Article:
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February 24, 2020

Picking the right financial adviser for you


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Irrespective of the professional service that we might look to engage, most people select those who they seek advice from on the basis of a “gut feeling” that the person eventually selected will do a good job. Just because someone appeals to us as an individual doesn’t mean though that they are the right person to give us advice and this is particularly relevant in the area of personal financial advice. So here’s a few pointers about what to look out for and what you need to ask or investigate before engaging them:

1. Think beyond what you might feel is your obvious need
Do you have a specific focused need or is your advice requirement more general? In my experience while prospective clients might have a particular immediate need, most have not thought through the need for full personal integrated financial planning.

2. Shop around
Don’t just settle on an adviser because he/she is in the neighbourhood or has been referred to you. Talk to a number of advisers and look at their websites. If they don’t have a website it doesn’t mean that they are a poor adviser it just means that they haven’t caught up with technology. Where the website posts testimonials, research them further – you might actually know some of the referrals.

3. Do they have a speciality and how do they work?
Again, a website might give you this information but nothing beats at least talking to the adviser either by phone or by way of a discovery meeting. Are they a broad-based general practitioner or are they just focused on a specific product type? Do they engage in a financial planning approach by producing Personal Worth Statements, outline tax computations and lifetime cashflow analysis? If not, why not?

4. Are they authorised by the Central Bank of Ireland?
The best way to find this out is to check the specific business name and its specific address on the Regulators website which can be accessed at http://registers.centralbank.ie/ . Unauthorised Firms are most likely highly suspect and should be avoided at all costs. If you cannot find any reference to the advisor on any of the list, stop dealing with them immediately as otherwise you are most likely dealing with a scam artist!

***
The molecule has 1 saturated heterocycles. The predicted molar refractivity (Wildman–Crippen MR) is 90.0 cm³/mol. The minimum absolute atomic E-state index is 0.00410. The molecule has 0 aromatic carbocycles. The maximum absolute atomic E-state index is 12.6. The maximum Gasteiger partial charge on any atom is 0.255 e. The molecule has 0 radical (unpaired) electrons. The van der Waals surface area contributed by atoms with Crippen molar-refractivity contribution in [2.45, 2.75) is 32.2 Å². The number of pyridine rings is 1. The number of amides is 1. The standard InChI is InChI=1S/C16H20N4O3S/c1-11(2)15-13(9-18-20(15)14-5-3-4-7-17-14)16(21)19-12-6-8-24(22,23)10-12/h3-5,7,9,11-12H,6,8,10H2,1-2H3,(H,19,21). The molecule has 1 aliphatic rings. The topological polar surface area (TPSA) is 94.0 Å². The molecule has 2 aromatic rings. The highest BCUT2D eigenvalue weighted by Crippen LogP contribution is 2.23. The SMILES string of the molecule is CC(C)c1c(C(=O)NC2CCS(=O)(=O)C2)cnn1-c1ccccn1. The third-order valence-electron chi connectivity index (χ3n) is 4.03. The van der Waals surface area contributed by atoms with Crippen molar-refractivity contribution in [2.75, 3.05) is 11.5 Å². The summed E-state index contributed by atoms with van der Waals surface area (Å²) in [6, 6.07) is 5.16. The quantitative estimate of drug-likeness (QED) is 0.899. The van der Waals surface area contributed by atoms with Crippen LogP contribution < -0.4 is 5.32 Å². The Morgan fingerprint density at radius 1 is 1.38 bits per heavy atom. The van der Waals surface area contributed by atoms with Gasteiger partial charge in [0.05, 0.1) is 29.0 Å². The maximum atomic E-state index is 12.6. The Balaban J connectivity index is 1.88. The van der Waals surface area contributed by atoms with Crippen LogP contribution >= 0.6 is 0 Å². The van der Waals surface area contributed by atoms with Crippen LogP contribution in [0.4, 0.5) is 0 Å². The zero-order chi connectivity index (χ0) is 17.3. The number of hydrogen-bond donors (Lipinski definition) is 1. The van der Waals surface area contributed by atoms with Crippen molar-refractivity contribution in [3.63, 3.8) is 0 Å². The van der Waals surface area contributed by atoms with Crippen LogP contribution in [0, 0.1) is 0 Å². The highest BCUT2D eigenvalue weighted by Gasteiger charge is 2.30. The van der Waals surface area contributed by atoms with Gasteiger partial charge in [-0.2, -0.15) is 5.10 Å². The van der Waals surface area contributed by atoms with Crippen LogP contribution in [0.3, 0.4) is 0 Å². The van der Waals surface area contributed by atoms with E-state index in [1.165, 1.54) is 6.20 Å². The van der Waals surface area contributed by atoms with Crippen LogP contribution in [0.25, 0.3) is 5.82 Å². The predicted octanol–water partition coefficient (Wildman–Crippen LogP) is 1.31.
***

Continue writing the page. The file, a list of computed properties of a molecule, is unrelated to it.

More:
5. What products can they advise on and how does the adviser get paid?
Ideally any prospective adviser should offer you the choice of being remunerated by way of fee or commission from a product, but preferably they should charge a fee only for their advice. If an advisor seeks payment only from commission then you might want to obtain substantial information on why one product might be recommended over another. If an adviser is specifically promoting a particular product or investment fund it is likely they have a vested interest and this will most likely shape their opinion on a particular approach.

6. How qualified are they to give financial and investment advice?
While it is preferable for a financial adviser to have a minimum standard of the Qualified Financial Advisor (QFA) quite a large number of advisers in Ireland do not actually hold this qualification.

Nowadays, however, there are a small but growing number of accredited Certified Financial Planners™ and Chartered Financial Planners who have upskilled considerably their own technical and professional skills far beyond the QFA level. This list can be viewed at www.fpsb.ie  .Typically such inactive CFPs work for life assurance companies as representatives marketing product to the advisory market rather than advising members of the public. In addition, some CFPs act in a tied capacity for insurers or banks selling a particular financial institution’s product.

7. How does the adviser research the marketplace?
There is a huge range of information that financial advisers need access to and advisers who are not tied to financial institutions should show you comparative quotes as part of their recommendations. Ask what they use and how they are used. Examples of these IT based tools are Best Advice, Clear Choice, Voyant Financial Planning, Moneymate and Financial Express.

If your potential financial adviser does not pass these filters then you should probably go back to the drawing board and begin the process again.

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